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From social club to gang

Canoga Park Alabama, once a Valley farmworkers group and later a car club, has been targeted in L.A.'s gang crackdown. Some question its actual threat.

March 21, 2007|Amanda Covarrubias and Richard Winton | Times Staff Writers

It started as a social club in the 1930s for Latino farmworkers in the western San Fernando Valley. Over the years, it evolved into a car club, paralleling America's infatuation with the automobile.

Later, in the 1970s, life within the club took a darker cast as drugs and guns began to infiltrate the nation's urban neighborhoods. No longer an innocent social network, Canoga Park Alabama mushroomed into a full-fledged street gang named for the neighborhood on which it preyed and a street that spans its turf.

Now, the 500-member Latino gang has become the focus of a crackdown by Mayor Antonio Villaraigosa and Police Chief William J. Bratton. The gang is one of 11 -- and the only one in the Valley -- on Los Angeles' target list.

Police officials say Canoga Park Alabama was largely responsible for a 44% rise in gang crime last year in the Valley, where five active gangs claim turf. Citywide, gang crime rose 14%.

But on the streets of Canoga Park, there is debate on exactly how much the Canoga Park Alabama is responsible for crime -- and whether police can root out an organization with such deep history in the area.

"We worry about them constantly," said Margaret T. Pontius, program manager at the Guadalupe Community Center, located in the heart of the gang's turf. "The influence is out there. The younger children, when they reach the pre- and early teens -- it seems to be such a great thing to say you're a part of CPA."

But others in Canoga Park are more dubious.

"I don't think the CPA is a big deal," said Mary K. Paterson, executive director of the Canoga Park Business Improvement District, which is responsible for painting over graffiti on Sherman Way.

"It's such an old gang that most of the gang members are incarcerated," she said. "Maybe some kids are trying to look cool or something, but there's not a lot really happening.

"I think it's blown out of proportion."

Still, Paterson said: "The graffiti's annoying. It's everywhere -- on the sidewalk, on telephone poles, on buildings. We have it removed right away."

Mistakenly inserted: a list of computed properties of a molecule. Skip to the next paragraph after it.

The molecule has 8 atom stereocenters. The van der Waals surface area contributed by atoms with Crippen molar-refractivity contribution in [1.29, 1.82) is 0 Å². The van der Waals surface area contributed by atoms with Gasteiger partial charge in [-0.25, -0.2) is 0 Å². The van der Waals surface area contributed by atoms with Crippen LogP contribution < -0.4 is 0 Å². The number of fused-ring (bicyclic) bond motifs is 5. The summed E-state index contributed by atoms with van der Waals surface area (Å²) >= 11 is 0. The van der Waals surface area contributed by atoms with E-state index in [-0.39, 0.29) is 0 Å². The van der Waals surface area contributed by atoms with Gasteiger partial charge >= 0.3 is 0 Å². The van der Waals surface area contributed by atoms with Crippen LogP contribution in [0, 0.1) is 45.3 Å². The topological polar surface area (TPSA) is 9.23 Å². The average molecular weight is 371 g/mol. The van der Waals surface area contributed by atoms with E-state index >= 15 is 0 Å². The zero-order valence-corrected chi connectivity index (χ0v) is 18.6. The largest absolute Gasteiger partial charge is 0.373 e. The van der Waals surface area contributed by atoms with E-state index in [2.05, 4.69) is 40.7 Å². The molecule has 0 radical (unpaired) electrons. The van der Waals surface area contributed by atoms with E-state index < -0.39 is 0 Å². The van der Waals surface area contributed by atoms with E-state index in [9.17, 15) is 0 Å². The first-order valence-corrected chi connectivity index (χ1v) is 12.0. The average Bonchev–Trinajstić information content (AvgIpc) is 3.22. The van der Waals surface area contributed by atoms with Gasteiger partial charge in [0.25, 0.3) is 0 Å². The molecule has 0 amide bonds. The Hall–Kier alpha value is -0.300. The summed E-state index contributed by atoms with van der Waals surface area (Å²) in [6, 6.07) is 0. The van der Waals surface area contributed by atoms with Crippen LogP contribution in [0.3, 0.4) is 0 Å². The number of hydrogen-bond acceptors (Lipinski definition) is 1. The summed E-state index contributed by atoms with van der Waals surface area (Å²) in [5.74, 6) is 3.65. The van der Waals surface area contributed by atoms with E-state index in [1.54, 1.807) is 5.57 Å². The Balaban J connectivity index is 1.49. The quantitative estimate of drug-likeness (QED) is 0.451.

Alex Alonso, an academic who studies gangs and runs the website www.streetgangs.com, also questions why the gang is on the most-wanted list.

"There are at least four or five gangs in South Los Angeles alone that are worse, such as Florencia 13 or Eight Trey," he said.

"It wouldn't make my Top 50," he added. "They wanted to include a gang from the Valley bureau .... I can name 50 gangs that do more violence."

But officials from the Los Angeles Police Department reject the criticism, saying they have ample evidence that the gang is responsible for major crimes. Lt. Paul Vernon said the gang's influence is spreading to other parts of the West Valley.

*

Canoga Park Alabama is active in 4.65 square miles of the Valley floor, roughly bounded by Topanga Canyon Boulevard east to Winnetka Avenue and from Roscoe Boulevard south to Vanowen Street.

Block after block of aging, high-density apartments line the residential streets in this overlooked part of the West Valley, mere miles from the upscale Topanga mall.

On Milwood Avenue, just off Sherman Way in Canoga Park, the empty lot next to one such building is littered with trash. Locked metal gates provide the only entrance to a complex that many Spanish-speaking immigrants call home. Soiled sofas and mattresses, long abandoned, sit forlornly on nearby street corners. "CPA" is spray-painted in large, white letters on the trunk of a tree across the street.

Lately, LAPD Lt. Tom Smart said, officers have seen graffiti in the neighborhood containing the letters "NK," which he said stands for a derogatory term for blacks and the word "Killer."

"There's word out on the street to kill blacks," said Smart, who speculated that the message was coming from gang members in prison seeking retaliation for some real or perceived slight or injustice endured behind bars.

Canoga Park Alabama has been responsible for 11 shootings in the last six months, according to the LAPD. In comparison, there were 11 shootings by the gang in all of 2001, department records show.

Of those committed in the last six months, 10 involved Latino gang members shooting blacks. Nine of the 10 included racial slurs prior to the shootings, police said. So far, police have made arrests in five of the incidents.

Because there are no black gangs in the Valley, the gang's targets have been bystanders with no gang affiliation, including two Pierce College football players shot in separate incidents, Smart said. Both recovered.

From Feb. 1, 2005, through Jan. 31, 2006, Canoga Park Alabama was responsible for 34 violent and property crimes, police said, including four murders, three attempted murders, 18 felony assaults, seven robberies, one assault on a police officer and one carjacking.

That figure climbed to 74 in the same period in 2006 through Jan. 31 of this year, police said.

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